148. Theory of mind
    people's ideas about their own and others' mental states - about their feelings, perceptions, and thoughts and the behavior these might predict
  149. Autism
    a disorder that appears in childhood and is marked by deficient communication, social interaction, and understanding of others' states of mind
  150. Concrete operational stage
    in Piaget's theory, the stage of cognitive development (from about 6/7 to 11 years of age) during which children gain the mental operations that enable them to think logically about concrete events
  151. Formal operational stage
    in Piaget's theory, the stage of cognitive development (normally beginning about age 12) during which people begin to think logically about abstract concepts
  152. Stranger anxiety
    the fear of strangers that infants commonly display, beginning by about 8 months of age
  153. Attachment
    an emotional tie with another person; shown in young children by their seeking closeness to the caregiver and showing distress on separation
  154. Critical period
    an optimal period shortly after birth when an organism's exposure to certain stimuli or experiences produces proper development
  155. Imprinting
    the process by which certain animals form attachments during a critical period very early in life
  156. Basic trust
    according to Erik Erikson, a sense that the world is predictable and trustworthy; said to be formed during infancy by appropriate experiences with responsive caregivers
  157. Self-concept
    (1) a sense of one's identity and personal worth; (2) all our thoughts and feelings about ourselves, in answer to the question, "Who am I?"
  158. Adolescence
    the transition period from childhood to adulthood, extending from puberty to independence
  159. Puberty
    the period of sexual maturation, during which a person becomes capable of reproducing
  160. Primary sex characteristics
    the body structures that make sexual reproduction possible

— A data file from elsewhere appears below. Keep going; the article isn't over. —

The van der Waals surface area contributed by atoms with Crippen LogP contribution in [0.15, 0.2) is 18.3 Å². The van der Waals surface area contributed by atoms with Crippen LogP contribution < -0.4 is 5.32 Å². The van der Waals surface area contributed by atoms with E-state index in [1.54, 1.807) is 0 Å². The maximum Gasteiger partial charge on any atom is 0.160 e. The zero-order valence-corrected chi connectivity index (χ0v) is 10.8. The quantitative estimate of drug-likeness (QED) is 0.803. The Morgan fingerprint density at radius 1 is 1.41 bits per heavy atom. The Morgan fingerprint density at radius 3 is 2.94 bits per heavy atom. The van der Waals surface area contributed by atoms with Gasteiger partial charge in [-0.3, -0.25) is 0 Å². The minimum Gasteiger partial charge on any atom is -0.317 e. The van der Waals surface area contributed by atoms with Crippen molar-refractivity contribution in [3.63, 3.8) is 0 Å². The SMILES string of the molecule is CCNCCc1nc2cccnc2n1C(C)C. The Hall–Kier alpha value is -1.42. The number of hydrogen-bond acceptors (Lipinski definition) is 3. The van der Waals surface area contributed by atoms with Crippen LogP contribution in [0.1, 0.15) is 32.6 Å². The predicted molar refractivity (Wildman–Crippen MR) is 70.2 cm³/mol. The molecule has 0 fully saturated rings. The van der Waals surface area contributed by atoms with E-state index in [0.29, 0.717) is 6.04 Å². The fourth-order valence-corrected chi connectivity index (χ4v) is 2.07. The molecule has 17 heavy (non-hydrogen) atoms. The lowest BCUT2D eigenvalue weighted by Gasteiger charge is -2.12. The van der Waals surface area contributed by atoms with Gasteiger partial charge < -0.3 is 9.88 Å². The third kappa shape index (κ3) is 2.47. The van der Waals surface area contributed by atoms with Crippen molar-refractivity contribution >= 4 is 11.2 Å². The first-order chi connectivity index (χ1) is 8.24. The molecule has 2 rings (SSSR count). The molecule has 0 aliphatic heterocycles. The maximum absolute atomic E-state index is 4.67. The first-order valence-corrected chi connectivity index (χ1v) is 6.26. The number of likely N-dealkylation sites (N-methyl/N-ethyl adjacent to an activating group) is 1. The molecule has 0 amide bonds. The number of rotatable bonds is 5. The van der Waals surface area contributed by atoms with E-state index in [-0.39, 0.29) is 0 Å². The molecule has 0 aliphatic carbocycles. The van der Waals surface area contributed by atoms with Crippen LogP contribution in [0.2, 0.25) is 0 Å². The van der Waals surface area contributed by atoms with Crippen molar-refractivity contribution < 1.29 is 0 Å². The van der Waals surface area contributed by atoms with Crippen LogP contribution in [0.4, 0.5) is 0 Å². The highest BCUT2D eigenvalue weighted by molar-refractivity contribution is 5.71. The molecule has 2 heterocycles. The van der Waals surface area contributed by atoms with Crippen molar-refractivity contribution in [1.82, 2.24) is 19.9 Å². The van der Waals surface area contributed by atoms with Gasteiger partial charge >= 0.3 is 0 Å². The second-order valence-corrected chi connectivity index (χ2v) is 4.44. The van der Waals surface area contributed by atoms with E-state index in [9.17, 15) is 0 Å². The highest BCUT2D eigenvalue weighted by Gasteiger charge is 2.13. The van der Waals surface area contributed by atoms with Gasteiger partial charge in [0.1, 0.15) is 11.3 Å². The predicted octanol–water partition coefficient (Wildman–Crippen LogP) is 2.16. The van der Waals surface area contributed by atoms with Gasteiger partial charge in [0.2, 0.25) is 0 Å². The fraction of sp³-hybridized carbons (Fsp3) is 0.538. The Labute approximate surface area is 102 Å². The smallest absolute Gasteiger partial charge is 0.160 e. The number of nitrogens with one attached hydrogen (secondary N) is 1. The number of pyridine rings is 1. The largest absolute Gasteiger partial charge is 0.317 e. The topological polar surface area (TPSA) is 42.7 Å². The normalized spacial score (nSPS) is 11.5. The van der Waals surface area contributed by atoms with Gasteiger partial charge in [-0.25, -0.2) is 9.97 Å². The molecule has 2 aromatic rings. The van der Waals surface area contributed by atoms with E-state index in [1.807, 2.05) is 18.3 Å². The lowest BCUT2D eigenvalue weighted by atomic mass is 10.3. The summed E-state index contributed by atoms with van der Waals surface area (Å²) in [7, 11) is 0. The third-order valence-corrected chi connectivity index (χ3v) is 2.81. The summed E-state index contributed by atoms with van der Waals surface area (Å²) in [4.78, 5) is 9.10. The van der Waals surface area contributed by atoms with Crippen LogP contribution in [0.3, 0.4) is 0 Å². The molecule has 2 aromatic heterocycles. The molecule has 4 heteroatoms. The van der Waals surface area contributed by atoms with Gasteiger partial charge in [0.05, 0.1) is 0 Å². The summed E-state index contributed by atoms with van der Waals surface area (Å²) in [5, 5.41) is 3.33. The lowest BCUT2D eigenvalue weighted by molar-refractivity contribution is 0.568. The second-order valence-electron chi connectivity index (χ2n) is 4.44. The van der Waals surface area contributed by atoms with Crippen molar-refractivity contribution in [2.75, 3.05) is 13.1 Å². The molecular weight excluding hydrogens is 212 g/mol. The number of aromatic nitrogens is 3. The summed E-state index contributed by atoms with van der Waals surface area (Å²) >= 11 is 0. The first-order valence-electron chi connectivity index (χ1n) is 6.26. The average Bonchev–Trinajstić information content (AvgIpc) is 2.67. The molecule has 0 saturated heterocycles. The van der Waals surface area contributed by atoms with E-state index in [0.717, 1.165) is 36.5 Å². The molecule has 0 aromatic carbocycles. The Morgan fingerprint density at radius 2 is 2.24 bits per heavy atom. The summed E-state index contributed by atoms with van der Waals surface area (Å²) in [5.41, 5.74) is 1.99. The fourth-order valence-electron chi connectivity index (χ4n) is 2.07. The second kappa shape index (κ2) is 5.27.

161. Secondary sex characteristics
    nonreproductive sexual characteristics, such as female breasts and hips, male voice quality, and body hair
  162. Menarche
    the first menstrual period
  163. Identity
    one's sense of self; according to Erikson, the adolescent's task is to solidify a sense of self by testing and integrating various roles
  164. Intimacy
    in Erikison's theory, the ability to form close, loving relationships; a primary developmental task in late adolescence and early adulthood
  165. Menopause
    the time of natural cessation of menstruation
  166. Alzheimer’s disease
    a progressive and irreversible brain disorder characterized by gradual deterioration of memory, reasoning, language, and physical functioning
  167. Cross-sectional study
    a study in which people of different ages are compared with one another
  168. Longitudinal study
    research in which the same people are restudied and retested over a long period
  169. Crystallized intelligence
    one's accumulated knowledge and verbal skills; tends to increase with age
  170. Fluid intelligence
    one's ability to reason speedily and abstractly; tends to decrease during late adulthood
  171. Social clock
    the culturally preferred timing of social events such as marriage, parenthood, and retirement
  172. Sensation
    the process by which our sensory receptors and nervous system receive and represent stimulus energies from our environment
  173. Perception
    the process of organizing and interpreting sensory information, enabling us to recognize meaningful objects and events
  174. Bottom-up processing
    analysis that begins with the sensory receptors and works up to the brain's integration of sensory information
  175. Top-down processing
    information processing guided by higher-level mental processes, as when we construct perceptions drawing on our experience and expectations
  176. Psychophysics
    the study of relationships between the physical characteristics of stimuli, such as their intensity, and our psychological experience of them
  177. Absolute threshold
    the minimum stimulation needed to detect a particular stimulus 50 percent of the time
  178. Signal detection theory
    a theory predicting how & when we detect the presence of a faint stimulus (signal) amid background stimulation (noise). Assumes there is no single absolute threshold and detection depends partly on a person's experience, expectations, motivation, and level of fatigue
  179. Subliminal
    below one's threshold for conscious awareness
  180. Priming
    the activation, often unconsciously, of certain associations, thus predisposing one's perception, memory, or response
  181. Difference threshold
    the minimum difference between two stimuli required for detection 50 percent of the time. We experience the difference threshold as a just noticeable difference
  182. Weber’s law
    the principle that, to be perceived as different, two stimuli must differ by a constant minimum percentage (rather than a constant amount)
  183. Sensory adaptation
    diminished sensitivity as a consequence of constant stimulation
  184. Transduction
    conversion of one form of energy into another. In sensation, the transforming of stimulus energies, such as sights, sounds, and smells, into neural impulses our brains can interpret